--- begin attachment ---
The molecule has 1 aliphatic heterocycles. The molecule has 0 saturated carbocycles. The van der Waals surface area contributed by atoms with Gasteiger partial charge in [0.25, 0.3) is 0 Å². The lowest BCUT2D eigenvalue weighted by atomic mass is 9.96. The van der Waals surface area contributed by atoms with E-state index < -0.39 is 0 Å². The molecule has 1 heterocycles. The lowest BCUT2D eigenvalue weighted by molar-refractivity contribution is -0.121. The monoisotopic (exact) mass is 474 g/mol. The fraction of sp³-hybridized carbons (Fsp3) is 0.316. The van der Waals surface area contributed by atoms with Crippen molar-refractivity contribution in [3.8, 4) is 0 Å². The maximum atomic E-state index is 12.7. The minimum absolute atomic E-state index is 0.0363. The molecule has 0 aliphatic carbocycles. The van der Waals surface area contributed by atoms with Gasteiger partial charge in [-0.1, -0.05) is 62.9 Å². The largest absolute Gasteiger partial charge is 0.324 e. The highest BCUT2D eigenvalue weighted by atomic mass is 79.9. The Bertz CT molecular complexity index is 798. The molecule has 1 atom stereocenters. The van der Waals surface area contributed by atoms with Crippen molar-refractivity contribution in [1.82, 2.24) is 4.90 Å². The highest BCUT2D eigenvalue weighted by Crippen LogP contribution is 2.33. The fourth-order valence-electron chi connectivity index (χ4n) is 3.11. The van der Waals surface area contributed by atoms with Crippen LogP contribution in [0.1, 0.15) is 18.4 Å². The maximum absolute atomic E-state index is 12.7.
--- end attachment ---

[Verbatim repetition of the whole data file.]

The molecule has 1 aliphatic heterocycles. The molecule has 0 saturated carbocycles. The van der Waals surface area contributed by atoms with Gasteiger partial charge in [0.25, 0.3) is 0 Å². The lowest BCUT2D eigenvalue weighted by atomic mass is 9.96. The van der Waals surface area contributed by atoms with E-state index < -0.39 is 0 Å². The molecule has 1 heterocycles. The lowest BCUT2D eigenvalue weighted by molar-refractivity contribution is -0.121. The monoisotopic (exact) mass is 474 g/mol. The fraction of sp³-hybridized carbons (Fsp3) is 0.316. The van der Waals surface area contributed by atoms with Crippen molar-refractivity contribution in [3.8, 4) is 0 Å². The maximum atomic E-state index is 12.7. The minimum absolute atomic E-state index is 0.0363. The molecule has 0 aliphatic carbocycles. The van der Waals surface area contributed by atoms with Gasteiger partial charge in [-0.1, -0.05) is 62.9 Å². The largest absolute Gasteiger partial charge is 0.324 e. The highest BCUT2D eigenvalue weighted by atomic mass is 79.9. The Bertz CT molecular complexity index is 798. The molecule has 1 atom stereocenters. The van der Waals surface area contributed by atoms with Crippen molar-refractivity contribution in [1.82, 2.24) is 4.90 Å². The highest BCUT2D eigenvalue weighted by Crippen LogP contribution is 2.33. The fourth-order valence-electron chi connectivity index (χ4n) is 3.11. The van der Waals surface area contributed by atoms with Crippen LogP contribution in [0.1, 0.15) is 18.4 Å². The maximum absolute atomic E-state index is 12.7.